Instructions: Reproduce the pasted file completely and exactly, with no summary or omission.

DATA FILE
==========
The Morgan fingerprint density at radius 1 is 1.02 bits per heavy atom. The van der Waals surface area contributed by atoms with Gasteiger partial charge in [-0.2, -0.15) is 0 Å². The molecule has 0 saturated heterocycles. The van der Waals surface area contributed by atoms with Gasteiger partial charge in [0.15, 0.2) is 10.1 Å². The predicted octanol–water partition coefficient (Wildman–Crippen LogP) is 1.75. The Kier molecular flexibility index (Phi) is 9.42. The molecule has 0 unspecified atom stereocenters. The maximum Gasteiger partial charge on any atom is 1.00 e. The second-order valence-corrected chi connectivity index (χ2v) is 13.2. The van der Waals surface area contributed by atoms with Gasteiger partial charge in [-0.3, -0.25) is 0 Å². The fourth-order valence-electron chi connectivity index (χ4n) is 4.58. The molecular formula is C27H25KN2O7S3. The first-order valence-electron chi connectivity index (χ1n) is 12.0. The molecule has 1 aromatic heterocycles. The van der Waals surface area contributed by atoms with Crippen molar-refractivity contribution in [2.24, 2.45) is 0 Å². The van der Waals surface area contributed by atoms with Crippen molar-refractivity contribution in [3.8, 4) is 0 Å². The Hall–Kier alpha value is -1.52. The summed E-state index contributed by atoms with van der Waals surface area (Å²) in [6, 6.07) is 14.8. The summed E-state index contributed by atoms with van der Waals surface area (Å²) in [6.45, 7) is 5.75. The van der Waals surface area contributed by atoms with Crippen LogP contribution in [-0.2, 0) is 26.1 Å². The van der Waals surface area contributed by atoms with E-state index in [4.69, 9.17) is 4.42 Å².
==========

The Morgan fingerprint density at radius 1 is 1.02 bits per heavy atom. The van der Waals surface area contributed by atoms with Gasteiger partial charge in [-0.2, -0.15) is 0 Å². The molecule has 0 saturated heterocycles. The van der Waals surface area contributed by atoms with Gasteiger partial charge in [0.15, 0.2) is 10.1 Å². The predicted octanol–water partition coefficient (Wildman–Crippen LogP) is 1.75. The Kier molecular flexibility index (Phi) is 9.42. The molecule has 0 unspecified atom stereocenters. The maximum Gasteiger partial charge on any atom is 1.00 e. The second-order valence-corrected chi connectivity index (χ2v) is 13.2. The van der Waals surface area contributed by atoms with Gasteiger partial charge in [-0.3, -0.25) is 0 Å². The fourth-order valence-electron chi connectivity index (χ4n) is 4.58. The molecular formula is C27H25KN2O7S3. The first-order valence-electron chi connectivity index (χ1n) is 12.0. The molecule has 1 aromatic heterocycles. The van der Waals surface area contributed by atoms with Crippen molar-refractivity contribution in [2.24, 2.45) is 0 Å². The van der Waals surface area contributed by atoms with Crippen molar-refractivity contribution in [3.8, 4) is 0 Å². The Hall–Kier alpha value is -1.52. The summed E-state index contributed by atoms with van der Waals surface area (Å²) in [6, 6.07) is 14.8. The summed E-state index contributed by atoms with van der Waals surface area (Å²) in [6.45, 7) is 5.75. The van der Waals surface area contributed by atoms with Crippen LogP contribution in [-0.2, 0) is 26.1 Å². The van der Waals surface area contributed by atoms with E-state index in [4.69, 9.17) is 4.42 Å².